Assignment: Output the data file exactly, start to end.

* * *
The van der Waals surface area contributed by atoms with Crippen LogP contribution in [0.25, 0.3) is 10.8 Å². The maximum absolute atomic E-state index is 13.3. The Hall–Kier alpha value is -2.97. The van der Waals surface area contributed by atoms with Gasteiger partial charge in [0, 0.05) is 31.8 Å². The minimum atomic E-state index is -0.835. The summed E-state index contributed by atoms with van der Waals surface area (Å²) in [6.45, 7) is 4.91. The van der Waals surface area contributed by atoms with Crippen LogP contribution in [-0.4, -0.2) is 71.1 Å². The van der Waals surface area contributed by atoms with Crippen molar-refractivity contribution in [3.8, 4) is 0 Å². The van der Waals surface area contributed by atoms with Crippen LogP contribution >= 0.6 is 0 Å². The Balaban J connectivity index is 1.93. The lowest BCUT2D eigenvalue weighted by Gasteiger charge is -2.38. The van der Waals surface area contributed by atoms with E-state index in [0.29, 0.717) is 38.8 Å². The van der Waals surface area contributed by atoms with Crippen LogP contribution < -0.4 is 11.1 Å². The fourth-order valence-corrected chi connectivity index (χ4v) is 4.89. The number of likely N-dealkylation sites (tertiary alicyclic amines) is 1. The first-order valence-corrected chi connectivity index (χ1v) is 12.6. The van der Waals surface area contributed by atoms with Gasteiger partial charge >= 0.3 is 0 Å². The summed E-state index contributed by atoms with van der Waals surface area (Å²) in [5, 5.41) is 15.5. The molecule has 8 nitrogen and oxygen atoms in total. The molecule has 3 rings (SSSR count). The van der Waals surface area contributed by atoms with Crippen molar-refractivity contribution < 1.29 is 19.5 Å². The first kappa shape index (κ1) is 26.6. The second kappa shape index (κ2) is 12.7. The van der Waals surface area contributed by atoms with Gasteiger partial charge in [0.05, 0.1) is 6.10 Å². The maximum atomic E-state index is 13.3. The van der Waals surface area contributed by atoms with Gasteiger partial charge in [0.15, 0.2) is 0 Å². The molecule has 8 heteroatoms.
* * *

The van der Waals surface area contributed by atoms with Crippen LogP contribution in [0.25, 0.3) is 10.8 Å². The maximum absolute atomic E-state index is 13.3. The Hall–Kier alpha value is -2.97. The van der Waals surface area contributed by atoms with Gasteiger partial charge in [0, 0.05) is 31.8 Å². The minimum atomic E-state index is -0.835. The summed E-state index contributed by atoms with van der Waals surface area (Å²) in [6.45, 7) is 4.91. The van der Waals surface area contributed by atoms with Crippen LogP contribution in [-0.4, -0.2) is 71.1 Å². The van der Waals surface area contributed by atoms with Crippen molar-refractivity contribution in [3.8, 4) is 0 Å². The van der Waals surface area contributed by atoms with Crippen LogP contribution >= 0.6 is 0 Å². The Balaban J connectivity index is 1.93. The lowest BCUT2D eigenvalue weighted by Gasteiger charge is -2.38. The van der Waals surface area contributed by atoms with E-state index in [0.29, 0.717) is 38.8 Å². The van der Waals surface area contributed by atoms with Crippen LogP contribution < -0.4 is 11.1 Å². The fourth-order valence-corrected chi connectivity index (χ4v) is 4.89. The number of likely N-dealkylation sites (tertiary alicyclic amines) is 1. The first-order valence-corrected chi connectivity index (χ1v) is 12.6. The van der Waals surface area contributed by atoms with Gasteiger partial charge >= 0.3 is 0 Å². The summed E-state index contributed by atoms with van der Waals surface area (Å²) in [5, 5.41) is 15.5. The molecule has 8 nitrogen and oxygen atoms in total. The molecule has 3 rings (SSSR count). The van der Waals surface area contributed by atoms with Crippen molar-refractivity contribution < 1.29 is 19.5 Å². The first kappa shape index (κ1) is 26.6. The second kappa shape index (κ2) is 12.7. The van der Waals surface area contributed by atoms with Gasteiger partial charge in [0.05, 0.1) is 6.10 Å². The maximum atomic E-state index is 13.3. The van der Waals surface area contributed by atoms with Gasteiger partial charge in [0.15, 0.2) is 0 Å². The molecule has 8 heteroatoms.